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Ex-Obama adviser: Democrats may get 'slaughtered' in fall

By Ed Henry, CNN Senior White House Correspondent
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Stark warning for Obama
STORY HIGHLIGHTS
  • Democratic strategist Steve Hildebrand warns party could face trouble in midterm races
  • Democrats will lose "if we aren't leading the efforts to reform Washington," Hildebrand says
  • Ex-adviser, who's openly gay, gives credit to President Obama for hate crimes legislation
  • Hildebrand: Obama deserves B plus for helping stabilize economy, seeking health care bill
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Washington (CNN) -- Steve Hildebrand was one of the top advisers who helped put President Obama in office, but he has a stark warning for his old friends at the White House and on Capitol Hill.

"I think that there is a real shot we [Democrats] are going to get slaughtered in elections this fall if we aren't leading the efforts to reform Washington," Hildebrand said. "We campaigned in '06 and '08, and if voters don't see that change, we haven't lived up to that promise."

Hildebrand, a highly regarded strategist in Democratic circles who helped deliver the crucial state of Iowa for Obama, is an outside consultant pushing issues such as campaign finance and lobbying reform.

He came to the White House on Wednesday for a quiet meeting with the president's senior adviser, David Axelrod, to express a fear that Republicans are seizing the high ground on cleaning up Washington, on issues such as the ethics probe of Rep. Charlie Rangel, D-New York.

Hildebrand is pushing for a strong outside body to oversee congressional ethics so that lawmakers are no longer policing themselves, and he is lobbying on behalf of the Fair Elections Now Act, which would limit federal campaign contributions to $100 to try and cut the influence of big money donations.

"Voters want solutions, but voters know that it starts with getting money out of politics first," Hildebrand said before his meeting with Axelrod. "And I'm going to push that with David, I'm going to push that with anyone that will listen."

Pressed on whether the president is doing enough on lobbying and campaign finance reform, Hildebrand said, "I don't think anyone in Washington is doing enough on this."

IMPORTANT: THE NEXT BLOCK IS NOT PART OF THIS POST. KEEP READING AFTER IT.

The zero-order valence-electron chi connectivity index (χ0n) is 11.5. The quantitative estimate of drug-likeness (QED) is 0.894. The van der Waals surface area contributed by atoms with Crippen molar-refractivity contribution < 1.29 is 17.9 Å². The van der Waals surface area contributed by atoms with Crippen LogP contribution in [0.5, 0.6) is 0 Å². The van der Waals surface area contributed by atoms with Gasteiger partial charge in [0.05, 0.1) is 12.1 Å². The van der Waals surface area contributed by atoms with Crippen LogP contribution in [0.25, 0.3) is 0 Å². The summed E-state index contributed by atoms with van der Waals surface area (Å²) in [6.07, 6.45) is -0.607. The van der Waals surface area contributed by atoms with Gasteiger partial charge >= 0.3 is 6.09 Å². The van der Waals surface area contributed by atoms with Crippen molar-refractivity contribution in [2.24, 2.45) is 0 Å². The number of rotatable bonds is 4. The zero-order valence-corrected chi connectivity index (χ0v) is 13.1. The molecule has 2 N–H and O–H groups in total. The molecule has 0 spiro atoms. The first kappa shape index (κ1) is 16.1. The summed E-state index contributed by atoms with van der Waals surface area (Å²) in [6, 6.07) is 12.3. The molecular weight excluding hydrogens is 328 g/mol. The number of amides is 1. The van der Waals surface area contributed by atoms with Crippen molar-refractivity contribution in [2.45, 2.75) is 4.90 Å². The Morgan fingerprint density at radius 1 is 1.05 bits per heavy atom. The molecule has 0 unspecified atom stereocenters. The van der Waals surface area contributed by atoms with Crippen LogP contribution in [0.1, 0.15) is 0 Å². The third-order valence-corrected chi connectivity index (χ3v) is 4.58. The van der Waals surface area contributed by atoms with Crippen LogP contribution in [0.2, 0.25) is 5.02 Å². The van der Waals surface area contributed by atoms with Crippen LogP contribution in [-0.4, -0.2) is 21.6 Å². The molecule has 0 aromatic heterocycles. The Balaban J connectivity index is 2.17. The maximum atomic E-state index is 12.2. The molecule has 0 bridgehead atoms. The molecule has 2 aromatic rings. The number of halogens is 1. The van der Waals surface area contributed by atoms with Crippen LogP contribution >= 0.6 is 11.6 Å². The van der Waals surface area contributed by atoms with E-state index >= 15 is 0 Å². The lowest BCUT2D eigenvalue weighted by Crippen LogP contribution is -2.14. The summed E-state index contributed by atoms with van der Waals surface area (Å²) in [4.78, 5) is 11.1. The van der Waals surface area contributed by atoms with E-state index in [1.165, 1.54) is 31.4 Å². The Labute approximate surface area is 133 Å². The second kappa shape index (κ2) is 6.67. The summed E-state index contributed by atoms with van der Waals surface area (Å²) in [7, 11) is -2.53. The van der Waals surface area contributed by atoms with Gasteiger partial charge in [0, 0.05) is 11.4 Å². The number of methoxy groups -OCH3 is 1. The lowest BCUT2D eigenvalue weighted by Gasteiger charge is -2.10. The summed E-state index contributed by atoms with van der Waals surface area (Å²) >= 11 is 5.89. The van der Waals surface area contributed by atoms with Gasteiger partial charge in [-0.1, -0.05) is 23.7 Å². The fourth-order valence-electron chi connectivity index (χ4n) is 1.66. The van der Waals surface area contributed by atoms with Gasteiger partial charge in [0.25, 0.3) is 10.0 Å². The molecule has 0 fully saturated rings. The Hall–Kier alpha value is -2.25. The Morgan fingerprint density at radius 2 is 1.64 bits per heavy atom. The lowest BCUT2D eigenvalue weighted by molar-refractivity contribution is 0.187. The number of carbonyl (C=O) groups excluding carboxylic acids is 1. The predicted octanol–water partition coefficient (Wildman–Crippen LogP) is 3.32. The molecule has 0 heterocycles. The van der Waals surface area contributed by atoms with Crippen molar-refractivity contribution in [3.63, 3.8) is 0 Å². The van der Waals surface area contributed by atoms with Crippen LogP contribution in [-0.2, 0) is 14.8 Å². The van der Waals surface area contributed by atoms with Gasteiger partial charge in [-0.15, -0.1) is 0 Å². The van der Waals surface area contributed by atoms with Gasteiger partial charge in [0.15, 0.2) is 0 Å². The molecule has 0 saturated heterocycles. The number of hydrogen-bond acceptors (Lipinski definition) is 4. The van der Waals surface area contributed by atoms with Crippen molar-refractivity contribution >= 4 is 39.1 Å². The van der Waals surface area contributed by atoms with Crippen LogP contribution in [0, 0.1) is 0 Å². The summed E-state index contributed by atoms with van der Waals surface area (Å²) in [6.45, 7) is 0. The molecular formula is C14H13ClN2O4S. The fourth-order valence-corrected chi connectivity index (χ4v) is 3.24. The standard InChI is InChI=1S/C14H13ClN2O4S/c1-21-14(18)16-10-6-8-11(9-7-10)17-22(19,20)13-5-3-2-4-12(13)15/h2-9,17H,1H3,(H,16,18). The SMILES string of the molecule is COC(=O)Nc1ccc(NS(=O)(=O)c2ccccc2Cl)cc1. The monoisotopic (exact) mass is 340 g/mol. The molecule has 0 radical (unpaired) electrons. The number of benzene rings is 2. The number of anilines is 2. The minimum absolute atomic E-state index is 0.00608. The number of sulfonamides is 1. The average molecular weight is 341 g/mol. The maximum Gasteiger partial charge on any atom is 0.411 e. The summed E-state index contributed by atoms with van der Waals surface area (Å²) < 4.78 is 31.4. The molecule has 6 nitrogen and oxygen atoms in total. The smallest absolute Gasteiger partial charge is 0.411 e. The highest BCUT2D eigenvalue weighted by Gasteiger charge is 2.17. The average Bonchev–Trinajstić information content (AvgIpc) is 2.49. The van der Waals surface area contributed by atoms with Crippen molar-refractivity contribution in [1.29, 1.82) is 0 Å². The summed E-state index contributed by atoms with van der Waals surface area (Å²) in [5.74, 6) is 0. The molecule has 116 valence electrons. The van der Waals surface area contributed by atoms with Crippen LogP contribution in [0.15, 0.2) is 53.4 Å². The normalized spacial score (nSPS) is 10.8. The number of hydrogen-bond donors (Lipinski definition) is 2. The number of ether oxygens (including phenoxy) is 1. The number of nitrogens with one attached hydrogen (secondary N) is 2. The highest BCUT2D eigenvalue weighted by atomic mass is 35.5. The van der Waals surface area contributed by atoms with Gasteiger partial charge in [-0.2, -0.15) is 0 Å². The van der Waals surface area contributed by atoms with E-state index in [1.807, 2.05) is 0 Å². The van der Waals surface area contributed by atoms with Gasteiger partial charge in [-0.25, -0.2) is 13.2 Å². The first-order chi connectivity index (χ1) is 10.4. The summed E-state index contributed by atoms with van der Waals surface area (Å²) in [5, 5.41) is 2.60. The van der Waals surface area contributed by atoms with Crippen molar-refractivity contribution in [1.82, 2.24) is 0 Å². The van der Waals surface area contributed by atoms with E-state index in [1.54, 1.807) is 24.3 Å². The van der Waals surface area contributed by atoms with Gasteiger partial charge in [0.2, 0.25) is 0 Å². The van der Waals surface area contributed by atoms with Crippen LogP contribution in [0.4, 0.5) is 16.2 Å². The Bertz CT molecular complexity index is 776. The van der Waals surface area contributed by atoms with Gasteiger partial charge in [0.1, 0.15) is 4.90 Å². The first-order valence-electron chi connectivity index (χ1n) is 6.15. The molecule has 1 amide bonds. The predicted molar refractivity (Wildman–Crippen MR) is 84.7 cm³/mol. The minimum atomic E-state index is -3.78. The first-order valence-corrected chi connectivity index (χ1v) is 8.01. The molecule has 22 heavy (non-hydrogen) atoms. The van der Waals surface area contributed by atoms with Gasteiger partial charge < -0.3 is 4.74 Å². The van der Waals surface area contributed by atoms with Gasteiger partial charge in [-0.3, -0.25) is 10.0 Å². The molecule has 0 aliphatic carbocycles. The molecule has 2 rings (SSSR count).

Hildebrand sounds baffled that his party is allowing Republicans to capitalize on scandals involving Rangel and ex-Rep. Eric Massa, a New York Democrat, just as Democrats did in the last two elections.

"Point is things [are] happening today in Washington under Democratic leadership that were happening under Republican leadership that we went after pretty hard as a party," Hildebrand said. "We went after that culture of corruption, and I don't believe there is a culture of corruption, but I do believe there is an image problem that Washington in general has to deal with. And Democrats are in trouble now and if they don't do anything."

After their meeting, Axelrod told CNN that Hildebrand is a "very passionate advocate" who has some "fair criticism" of fellow Democrats.

But Axelrod pointed out he believes Obama has been aggressive in trying to curtail the influence of lobbyists within the executive branch by banning them -- with a few exceptions -- from serving in the administration or on presidentially appointed boards or commissions.

Axelrod noted that in his State of the Union address, Obama pushed Congress to enact more lobbying disclosure regulations and to pass legislation to push back on a recent Supreme Court decision that could flood more special-interest money into federal elections

Axelrod said the administration will keep fighting to reform Washington.

"I'm as committed to that as I was on the first day" of the new administration, Axelrod said.

Hildebrand is known for speaking his mind. In September, he told Politico he was "losing patience" with the White House, and he said the president needed to be "more bold in his leadership."

But a few weeks later, the president praised Hildebrand at a White House reception celebrating gay rights, introducing him as, "Somebody who helped ensure that we are in the White House, Steve Hildebrand.

"Please give Steve a big round of applause," Obama told the crowd.

Hildebrand, who is openly gay, said he gives the president credit.

"When the president signed the bill, the hate crimes [bill] last fall, it was the first piece of legislation ever in the history of Congress to affirm the rights of gay people in this country." he said.

And overall, Hildebrand said, the president deserves a B plus for his efforts to stabilize the economy and overhaul health care.

"I'm thrilled we're on the cusp of health care reform," he said. "It's so important and necessary. I'm thrilled the president has not given up and [has] been persistent."

 
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